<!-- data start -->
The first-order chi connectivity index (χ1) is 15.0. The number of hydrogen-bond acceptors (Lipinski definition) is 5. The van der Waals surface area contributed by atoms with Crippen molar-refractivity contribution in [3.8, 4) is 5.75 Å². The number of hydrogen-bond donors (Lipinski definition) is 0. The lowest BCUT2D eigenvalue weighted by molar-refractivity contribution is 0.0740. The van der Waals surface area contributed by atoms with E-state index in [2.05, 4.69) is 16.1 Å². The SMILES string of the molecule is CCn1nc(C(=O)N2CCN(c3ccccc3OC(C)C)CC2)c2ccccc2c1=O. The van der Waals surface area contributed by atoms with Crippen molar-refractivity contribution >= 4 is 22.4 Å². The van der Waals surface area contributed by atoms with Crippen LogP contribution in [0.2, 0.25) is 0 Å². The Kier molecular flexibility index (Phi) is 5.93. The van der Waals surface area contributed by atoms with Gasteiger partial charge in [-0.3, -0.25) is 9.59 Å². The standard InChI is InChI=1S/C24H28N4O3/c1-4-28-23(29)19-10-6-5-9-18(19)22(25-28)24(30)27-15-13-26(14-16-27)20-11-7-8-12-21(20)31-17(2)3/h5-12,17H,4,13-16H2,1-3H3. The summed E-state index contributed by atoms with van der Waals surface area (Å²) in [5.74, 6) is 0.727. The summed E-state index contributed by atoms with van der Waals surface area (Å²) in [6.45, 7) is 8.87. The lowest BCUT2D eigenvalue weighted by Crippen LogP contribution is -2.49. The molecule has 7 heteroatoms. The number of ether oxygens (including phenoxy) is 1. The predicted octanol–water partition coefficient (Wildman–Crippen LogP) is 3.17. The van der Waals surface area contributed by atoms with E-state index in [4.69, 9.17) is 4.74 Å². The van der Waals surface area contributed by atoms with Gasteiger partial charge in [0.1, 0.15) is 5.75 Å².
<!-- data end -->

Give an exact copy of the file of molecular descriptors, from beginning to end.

The first-order chi connectivity index (χ1) is 15.0. The number of hydrogen-bond acceptors (Lipinski definition) is 5. The van der Waals surface area contributed by atoms with Crippen molar-refractivity contribution in [3.8, 4) is 5.75 Å². The number of hydrogen-bond donors (Lipinski definition) is 0. The lowest BCUT2D eigenvalue weighted by molar-refractivity contribution is 0.0740. The van der Waals surface area contributed by atoms with E-state index in [2.05, 4.69) is 16.1 Å². The SMILES string of the molecule is CCn1nc(C(=O)N2CCN(c3ccccc3OC(C)C)CC2)c2ccccc2c1=O. The van der Waals surface area contributed by atoms with Crippen molar-refractivity contribution >= 4 is 22.4 Å². The van der Waals surface area contributed by atoms with Crippen LogP contribution in [0.2, 0.25) is 0 Å². The Kier molecular flexibility index (Phi) is 5.93. The van der Waals surface area contributed by atoms with Gasteiger partial charge in [-0.3, -0.25) is 9.59 Å². The standard InChI is InChI=1S/C24H28N4O3/c1-4-28-23(29)19-10-6-5-9-18(19)22(25-28)24(30)27-15-13-26(14-16-27)20-11-7-8-12-21(20)31-17(2)3/h5-12,17H,4,13-16H2,1-3H3. The summed E-state index contributed by atoms with van der Waals surface area (Å²) in [5.74, 6) is 0.727. The summed E-state index contributed by atoms with van der Waals surface area (Å²) in [6.45, 7) is 8.87. The lowest BCUT2D eigenvalue weighted by Crippen LogP contribution is -2.49. The molecule has 7 heteroatoms. The number of ether oxygens (including phenoxy) is 1. The predicted octanol–water partition coefficient (Wildman–Crippen LogP) is 3.17. The van der Waals surface area contributed by atoms with E-state index in [4.69, 9.17) is 4.74 Å². The van der Waals surface area contributed by atoms with Gasteiger partial charge in [0.1, 0.15) is 5.75 Å².